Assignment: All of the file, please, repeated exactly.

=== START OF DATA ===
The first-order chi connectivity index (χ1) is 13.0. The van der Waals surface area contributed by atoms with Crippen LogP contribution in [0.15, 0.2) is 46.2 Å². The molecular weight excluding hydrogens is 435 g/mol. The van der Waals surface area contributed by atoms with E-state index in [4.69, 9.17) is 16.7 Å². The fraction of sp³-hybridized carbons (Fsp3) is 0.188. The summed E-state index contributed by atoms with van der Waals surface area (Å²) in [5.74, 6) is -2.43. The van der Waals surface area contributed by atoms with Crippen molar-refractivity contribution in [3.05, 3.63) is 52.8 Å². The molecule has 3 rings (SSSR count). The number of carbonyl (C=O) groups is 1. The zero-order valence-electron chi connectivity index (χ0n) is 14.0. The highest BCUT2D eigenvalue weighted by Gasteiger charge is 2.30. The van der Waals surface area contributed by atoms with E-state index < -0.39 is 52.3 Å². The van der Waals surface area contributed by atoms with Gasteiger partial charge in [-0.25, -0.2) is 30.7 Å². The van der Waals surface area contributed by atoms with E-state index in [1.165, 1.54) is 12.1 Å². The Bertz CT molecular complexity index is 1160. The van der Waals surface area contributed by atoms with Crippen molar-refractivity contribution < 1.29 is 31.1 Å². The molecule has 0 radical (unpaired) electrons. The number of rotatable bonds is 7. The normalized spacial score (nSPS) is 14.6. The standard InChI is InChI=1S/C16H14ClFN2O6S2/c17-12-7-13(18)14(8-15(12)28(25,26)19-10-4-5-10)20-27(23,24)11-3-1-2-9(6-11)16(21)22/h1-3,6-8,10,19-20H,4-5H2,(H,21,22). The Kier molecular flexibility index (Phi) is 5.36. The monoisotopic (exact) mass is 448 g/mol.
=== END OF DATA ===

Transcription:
The first-order chi connectivity index (χ1) is 13.0. The van der Waals surface area contributed by atoms with Crippen LogP contribution in [0.15, 0.2) is 46.2 Å². The molecular weight excluding hydrogens is 435 g/mol. The van der Waals surface area contributed by atoms with E-state index in [4.69, 9.17) is 16.7 Å². The fraction of sp³-hybridized carbons (Fsp3) is 0.188. The summed E-state index contributed by atoms with van der Waals surface area (Å²) in [5.74, 6) is -2.43. The van der Waals surface area contributed by atoms with Crippen molar-refractivity contribution in [3.05, 3.63) is 52.8 Å². The molecule has 3 rings (SSSR count). The number of carbonyl (C=O) groups is 1. The zero-order valence-electron chi connectivity index (χ0n) is 14.0. The highest BCUT2D eigenvalue weighted by Gasteiger charge is 2.30. The van der Waals surface area contributed by atoms with E-state index < -0.39 is 52.3 Å². The van der Waals surface area contributed by atoms with Gasteiger partial charge in [-0.25, -0.2) is 30.7 Å². The van der Waals surface area contributed by atoms with E-state index in [1.165, 1.54) is 12.1 Å². The Bertz CT molecular complexity index is 1160. The van der Waals surface area contributed by atoms with Crippen molar-refractivity contribution < 1.29 is 31.1 Å². The molecule has 0 radical (unpaired) electrons. The number of rotatable bonds is 7. The normalized spacial score (nSPS) is 14.6. The standard InChI is InChI=1S/C16H14ClFN2O6S2/c17-12-7-13(18)14(8-15(12)28(25,26)19-10-4-5-10)20-27(23,24)11-3-1-2-9(6-11)16(21)22/h1-3,6-8,10,19-20H,4-5H2,(H,21,22). The Kier molecular flexibility index (Phi) is 5.36. The monoisotopic (exact) mass is 448 g/mol.